Helllllo new hip! 😍😍😍😍
I am getting my hip replaced tomorrow. I’m 29 years old.
Common responses to this statement include: “What?” “You?” “Huh?” and “No way!” But yes, it is really happening, and no I am not making this up in any way. Here is the full story:
I grew up doing Tae Kwon Do. It was my ‘thing,’ if you will. Head kicks, board breaking, hardcore stretching, and all, it was everything. Then in 2009, I started to have some hip pain. It mostly hurt when I was stretching, but it was just one of those things that wouldn’t go away. So I went to the doctor and was told, “We don’t see anything wrong. Maybe you just shouldn’t do Tae Kwon Do anymore.”
I made my way to another doctor for a second opinion who showed me my x-ray, drew some arrows and angles on the board, and said, “You have hip dysplasia.” I replied with, “I have what???”
You may have heard of hip dysplasia in your neighbor’s golden retriever, but it does, in fact, occur in humans as well. In people with hip dysplasia, the hip socket doesn’t fully cover the “ball” portion of the hip, which basically causes the hip joint to wear out, leading to arthritis in very young patients. Basically, when I was 18 I already had arthritis. Hip dysplasia is also common in infants, but doctors are usually able to catch it and correct it, which is why it’s not something they look for in older patients. It’s not until very recently that they’ve realized the high number of ‘older’ individuals who have this condition. They aren’t quite sure what causes it, but no matter the cause, there it was, an acute angle on my x-ray, proving that I had this thing.
I had limited treatment options but learned about a new procedure called a “periacetabular osteotomy” or PAO. In a PAO surgery, the doctors go in and literally cut your pelvis, change the angle in a way that gives the hip the proper coverage it needs, and then hold it in place with some screws. It was a rough go. In 2011 very few orthopedic doctors did this procedure, so I had to travel to Chicago from Pittsburgh to have it done. After an 8 hour procedure, I spent 3 days on an epidural and 7 days in the hospital, only to return home and develop a pulmonary embolism (PE) which sent me back to the hospital for another week while I watched an IV drip blood thinners into my system.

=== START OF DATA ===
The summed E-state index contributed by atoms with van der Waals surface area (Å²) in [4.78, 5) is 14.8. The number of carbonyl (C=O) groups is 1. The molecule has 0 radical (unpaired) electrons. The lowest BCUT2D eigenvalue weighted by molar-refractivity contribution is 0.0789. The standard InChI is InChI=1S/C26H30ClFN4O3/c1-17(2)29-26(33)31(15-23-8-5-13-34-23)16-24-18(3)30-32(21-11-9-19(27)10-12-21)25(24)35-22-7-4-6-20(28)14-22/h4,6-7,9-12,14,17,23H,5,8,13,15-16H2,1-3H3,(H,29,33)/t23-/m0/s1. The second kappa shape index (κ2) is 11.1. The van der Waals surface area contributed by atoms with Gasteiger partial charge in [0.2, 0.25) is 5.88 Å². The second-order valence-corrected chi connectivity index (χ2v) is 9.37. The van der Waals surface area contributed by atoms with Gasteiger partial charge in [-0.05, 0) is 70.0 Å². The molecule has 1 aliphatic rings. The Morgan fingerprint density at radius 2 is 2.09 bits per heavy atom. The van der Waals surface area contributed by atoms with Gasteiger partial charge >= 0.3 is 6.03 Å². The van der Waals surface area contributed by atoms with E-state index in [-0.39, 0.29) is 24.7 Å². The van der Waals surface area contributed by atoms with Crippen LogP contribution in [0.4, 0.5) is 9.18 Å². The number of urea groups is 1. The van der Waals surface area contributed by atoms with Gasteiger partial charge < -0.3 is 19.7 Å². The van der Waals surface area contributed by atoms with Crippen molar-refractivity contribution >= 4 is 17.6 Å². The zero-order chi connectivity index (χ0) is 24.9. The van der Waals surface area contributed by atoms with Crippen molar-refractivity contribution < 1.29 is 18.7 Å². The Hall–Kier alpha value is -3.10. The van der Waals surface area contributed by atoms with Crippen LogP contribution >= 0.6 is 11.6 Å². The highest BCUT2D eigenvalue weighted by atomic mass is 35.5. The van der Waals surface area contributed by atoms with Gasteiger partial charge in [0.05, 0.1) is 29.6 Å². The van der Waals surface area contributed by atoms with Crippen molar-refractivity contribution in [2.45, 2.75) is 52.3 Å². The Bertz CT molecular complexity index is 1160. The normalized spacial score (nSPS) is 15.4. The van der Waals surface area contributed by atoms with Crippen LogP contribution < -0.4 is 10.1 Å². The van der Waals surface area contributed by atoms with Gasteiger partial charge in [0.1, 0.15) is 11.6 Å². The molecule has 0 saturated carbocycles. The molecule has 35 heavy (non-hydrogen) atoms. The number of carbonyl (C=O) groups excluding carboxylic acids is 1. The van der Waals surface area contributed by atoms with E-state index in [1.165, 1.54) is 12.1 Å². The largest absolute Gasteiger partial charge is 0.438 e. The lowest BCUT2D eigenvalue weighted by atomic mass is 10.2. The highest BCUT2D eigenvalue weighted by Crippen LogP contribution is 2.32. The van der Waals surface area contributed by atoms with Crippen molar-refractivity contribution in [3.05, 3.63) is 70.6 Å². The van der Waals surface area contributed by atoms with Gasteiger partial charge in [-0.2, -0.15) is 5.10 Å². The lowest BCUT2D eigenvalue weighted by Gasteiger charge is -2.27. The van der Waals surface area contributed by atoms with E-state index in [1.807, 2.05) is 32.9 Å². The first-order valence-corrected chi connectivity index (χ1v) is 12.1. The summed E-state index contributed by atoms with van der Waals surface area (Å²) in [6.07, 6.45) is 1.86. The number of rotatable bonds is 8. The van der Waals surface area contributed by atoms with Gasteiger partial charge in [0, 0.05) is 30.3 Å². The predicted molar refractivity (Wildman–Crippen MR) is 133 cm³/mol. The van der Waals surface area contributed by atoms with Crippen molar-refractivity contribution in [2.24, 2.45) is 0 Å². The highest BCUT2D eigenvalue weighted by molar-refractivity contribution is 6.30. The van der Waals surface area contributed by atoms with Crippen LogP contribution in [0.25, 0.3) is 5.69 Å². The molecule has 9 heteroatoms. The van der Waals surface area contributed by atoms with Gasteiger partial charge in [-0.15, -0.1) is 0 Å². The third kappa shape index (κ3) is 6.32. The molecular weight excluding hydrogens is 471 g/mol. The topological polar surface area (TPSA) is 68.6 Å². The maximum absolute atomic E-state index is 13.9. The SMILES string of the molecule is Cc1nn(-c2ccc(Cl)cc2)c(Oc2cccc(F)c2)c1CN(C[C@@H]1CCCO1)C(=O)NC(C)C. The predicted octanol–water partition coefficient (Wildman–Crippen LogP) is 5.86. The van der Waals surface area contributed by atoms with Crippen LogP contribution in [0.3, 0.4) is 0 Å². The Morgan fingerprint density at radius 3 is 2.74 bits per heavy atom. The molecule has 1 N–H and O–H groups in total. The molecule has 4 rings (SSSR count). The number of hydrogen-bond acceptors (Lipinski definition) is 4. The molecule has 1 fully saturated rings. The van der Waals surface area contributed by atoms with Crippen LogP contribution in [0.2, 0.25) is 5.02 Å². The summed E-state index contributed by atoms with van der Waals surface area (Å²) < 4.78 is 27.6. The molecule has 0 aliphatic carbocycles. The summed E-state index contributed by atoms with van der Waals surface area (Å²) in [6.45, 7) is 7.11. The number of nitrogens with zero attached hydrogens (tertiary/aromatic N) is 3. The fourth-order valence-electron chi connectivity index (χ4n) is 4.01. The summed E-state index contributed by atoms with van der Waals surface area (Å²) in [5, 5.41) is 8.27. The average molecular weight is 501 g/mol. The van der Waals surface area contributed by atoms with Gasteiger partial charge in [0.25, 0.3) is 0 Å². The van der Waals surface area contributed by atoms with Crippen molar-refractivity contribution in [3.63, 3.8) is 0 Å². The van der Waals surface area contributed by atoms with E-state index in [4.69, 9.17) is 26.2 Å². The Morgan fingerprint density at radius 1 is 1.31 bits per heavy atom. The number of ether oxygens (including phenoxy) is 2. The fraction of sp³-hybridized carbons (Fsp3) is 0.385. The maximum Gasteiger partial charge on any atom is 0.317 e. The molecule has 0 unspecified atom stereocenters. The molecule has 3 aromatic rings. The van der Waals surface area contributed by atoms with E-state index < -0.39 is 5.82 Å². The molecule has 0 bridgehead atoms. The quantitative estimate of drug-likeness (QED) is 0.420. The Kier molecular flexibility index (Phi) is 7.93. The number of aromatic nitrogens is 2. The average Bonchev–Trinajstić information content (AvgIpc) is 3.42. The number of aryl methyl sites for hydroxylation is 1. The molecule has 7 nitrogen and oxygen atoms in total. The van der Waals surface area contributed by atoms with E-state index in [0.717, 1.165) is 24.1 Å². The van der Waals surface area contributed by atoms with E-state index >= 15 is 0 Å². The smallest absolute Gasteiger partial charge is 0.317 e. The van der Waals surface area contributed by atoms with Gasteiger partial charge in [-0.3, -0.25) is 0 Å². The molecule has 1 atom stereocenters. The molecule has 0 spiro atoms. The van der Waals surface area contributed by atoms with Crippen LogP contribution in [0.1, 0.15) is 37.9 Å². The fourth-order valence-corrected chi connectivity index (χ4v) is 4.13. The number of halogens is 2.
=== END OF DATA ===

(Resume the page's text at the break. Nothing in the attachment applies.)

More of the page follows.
The goal of the PAO surgery was to extend the life of my original hip. No one could really tell me how long it was going to last. I definitely thought it would last longer than 9 ½ years, but at the end of the day, I suppose it was “successful.” Since recovering from the PAO surgery I had a brief stint with swimming, cycled not one but TWO century (100 mile) bike rides, did multiple Crossfit competitions, earned my 3rd-degree black belt, got my L1 Crossfit Coaching certification, ran multiple 5Ks, won regional weightlifting competitions, and generally excelled physically. I would venture to say that many of my athletic high points came in the years between 2012 and 2019. Not bad, considering I was told not to do pretty much any of those things. Ever.
Fun things I did after my surgery that I wasn't "supposed" to do:
But recently, I have been having some trouble again. If I move at a certain angle I get a sharp pain, I have NO flexibility or mobility on that side, and my hip generally feels extremely weak. I put off going to the doctor for months, but when things just wouldn’t get better, I decided it was time. Thinking I had some sort of labral tear and expecting arthroscopic surgery in my future, I got the MRI and went into my follow up appointment.
“I think it might be time for you to consider hip replacement surgery.”
Um, excuse me, sir. I am 29. WRONG.
A second opinion can’t hurt, so onto the next doctor. Emory University Hospital. Reputable. Experienced with PAO surgery and juvenile hip replacement. He will surely tell me this isn’t necessary.
“You’ve got some SEVERE arthritis going on, so let’s talk about getting your hip replaced….”
Well, I guess we are doing this.
After numerous conversations with my doctor, coaches, trainers, husband, family, and friends, I decided I could do this. “The point of a hip replacement is to return you to your normal activities,” says my doctor, “No matter what those activities are.”
“Did Crossfit cause this to happen to my hip?” I wondered out loud to him. He replied, “No, I don’t think so. This was going to happen to you no matter what.”
EXCUSE ME!? A DOCTOR WHO DOESN’T HATE CROSSFIT…….
So here I am, going into Emory University Hospital, about to get a titanium rod inserted into my femur and a plastic socket put in. My doctor is using a dual mobility hip replacement, which puts my risk at dislocation (the biggest post-op risk) at less than 1%, so I’m feeling good. I also tested negative for Covid-19, a pre-op requirement at Emory these days, so I’m feeling good about that too-- despite having my brain swabbed to learn that information.